Let’s Talk Politics

Midterm Elections Surprise Many


Senator Raphael Warnock. Warnock is engaged in a run-off election against challenger Herschel Walker in Georgia.

Bridget Cannon and Kate Cannon

Heading into the midterms, tensions were high as Democrats looked to maintain control over both chambers of Congress. Many political analysts projected that a red wave would sweep over the country, confidently stating that Republican candidates would beat out Democrat incumbents in multiple key congressional districts, giving Republicans a substantial majority in the House. Republicans gained eight seats and are in control of the House with a lead of 218 to 212, with 5 more races still in progress. However, the “red wave” expected by congressional figures and analysts never materialized, and individuals were surprised to see democrat candidates defending their positions in races that were predicted to have flipped seats.

Democrats sealed control over the senate on November 12th after Catherine Cortez Mastro won re-election in Nevada. Georgia’s senate race is headed to a runoff election set to take place December 6th after neither candidate was able to surpass the 50% threshold to win outright.  Democratic Incumbent Raphael Warnock centered his campaign on combating systematic racism embedded into American institutions and emphasized the legislation he has helped pass alongside republican senators. Republican Herschel Walker focused more on his promises to help stabilize the economy and reduce crime if he was elected. With the runoff election in December, both campaigns are scrambling to organize visits from high-profile congressional figures, rallies, and fundraising for political ads in hopes of increasing voter turnout.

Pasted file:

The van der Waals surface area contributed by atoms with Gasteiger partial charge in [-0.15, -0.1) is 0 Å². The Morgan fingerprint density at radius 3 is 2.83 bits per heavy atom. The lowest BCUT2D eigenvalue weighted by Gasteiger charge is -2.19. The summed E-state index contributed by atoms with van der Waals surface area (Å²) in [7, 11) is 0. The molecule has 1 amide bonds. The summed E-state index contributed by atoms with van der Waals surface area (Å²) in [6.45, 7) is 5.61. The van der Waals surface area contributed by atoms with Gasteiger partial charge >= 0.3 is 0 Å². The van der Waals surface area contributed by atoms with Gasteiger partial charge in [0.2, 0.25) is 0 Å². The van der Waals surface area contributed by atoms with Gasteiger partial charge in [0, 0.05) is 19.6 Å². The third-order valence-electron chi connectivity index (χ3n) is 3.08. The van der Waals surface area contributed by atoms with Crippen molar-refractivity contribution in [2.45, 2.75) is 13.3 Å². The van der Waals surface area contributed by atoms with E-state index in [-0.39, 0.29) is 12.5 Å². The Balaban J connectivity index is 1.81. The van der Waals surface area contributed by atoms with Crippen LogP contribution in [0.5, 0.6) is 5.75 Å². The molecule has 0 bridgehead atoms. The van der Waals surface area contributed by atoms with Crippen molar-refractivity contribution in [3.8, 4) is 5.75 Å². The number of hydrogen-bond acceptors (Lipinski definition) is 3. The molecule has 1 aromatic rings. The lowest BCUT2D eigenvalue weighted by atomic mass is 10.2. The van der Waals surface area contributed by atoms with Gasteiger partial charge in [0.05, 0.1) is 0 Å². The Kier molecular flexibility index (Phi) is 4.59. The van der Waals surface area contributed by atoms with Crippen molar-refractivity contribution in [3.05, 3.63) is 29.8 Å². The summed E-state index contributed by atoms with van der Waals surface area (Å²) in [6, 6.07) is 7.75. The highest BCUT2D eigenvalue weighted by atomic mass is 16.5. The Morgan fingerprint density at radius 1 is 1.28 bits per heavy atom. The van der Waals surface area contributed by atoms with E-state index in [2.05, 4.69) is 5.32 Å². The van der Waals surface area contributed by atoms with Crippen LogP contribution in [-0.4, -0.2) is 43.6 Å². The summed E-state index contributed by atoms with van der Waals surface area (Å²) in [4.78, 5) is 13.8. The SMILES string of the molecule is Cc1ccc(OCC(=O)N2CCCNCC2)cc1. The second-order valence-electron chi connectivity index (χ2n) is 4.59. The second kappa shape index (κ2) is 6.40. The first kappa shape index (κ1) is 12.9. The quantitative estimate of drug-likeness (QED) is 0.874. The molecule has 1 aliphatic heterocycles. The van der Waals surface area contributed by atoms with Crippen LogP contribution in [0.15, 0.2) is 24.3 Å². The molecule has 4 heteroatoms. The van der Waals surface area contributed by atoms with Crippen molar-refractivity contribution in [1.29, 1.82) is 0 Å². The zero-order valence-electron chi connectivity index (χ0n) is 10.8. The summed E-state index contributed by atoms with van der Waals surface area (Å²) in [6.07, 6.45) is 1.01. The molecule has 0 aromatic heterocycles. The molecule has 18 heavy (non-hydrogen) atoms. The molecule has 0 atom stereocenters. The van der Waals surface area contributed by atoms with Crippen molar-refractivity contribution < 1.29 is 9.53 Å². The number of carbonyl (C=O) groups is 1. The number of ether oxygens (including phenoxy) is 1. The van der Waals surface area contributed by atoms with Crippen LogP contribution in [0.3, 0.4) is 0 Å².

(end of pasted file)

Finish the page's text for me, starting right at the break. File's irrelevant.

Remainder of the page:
The midterms were a gateway to many firsts as both parties looked to add more diversity to their ranks of elected officials. Democrat Maxwell Frost became the first Gen Z individual elected to congress, winning the open seat for Florida’s 10th Congressional District. Republicans added to their list of firsts by electing the first female senator from Alabama, Katie Britt, and the first female governor of Arkansas, Sarah Huckabee Sanders.

There is evidence of a large amount of “ticket splitting” in many states where voters support a Democrat in one race and a Republican in another. This data directly combats the party-line voting model, where individuals vote solely based on party affiliation regardless of whether the candidate represents the policy values they align themselves with. Data surrounding ticket splitting demonstrates how even in a hyper-polarized political era, individuals vote on which candidate they believe is more qualified for the position.

Early figures indicated that Democrats benefitted greatly from the voter turnout of the youth age group (18-29), particularly in swing states like Michigan and Pennsylvania. The overturn of Roe vs. Wade, and high prices due to inflation, were significant causes of the mobilization of young voters. Many analysts believe many youth voters are attracted to the Democratic party based on its stance on social issues, climate change, and gun control. With many critical House races still too close to call, Americans are anxiously waiting to see how the results will affect the political agenda of Biden’s administration.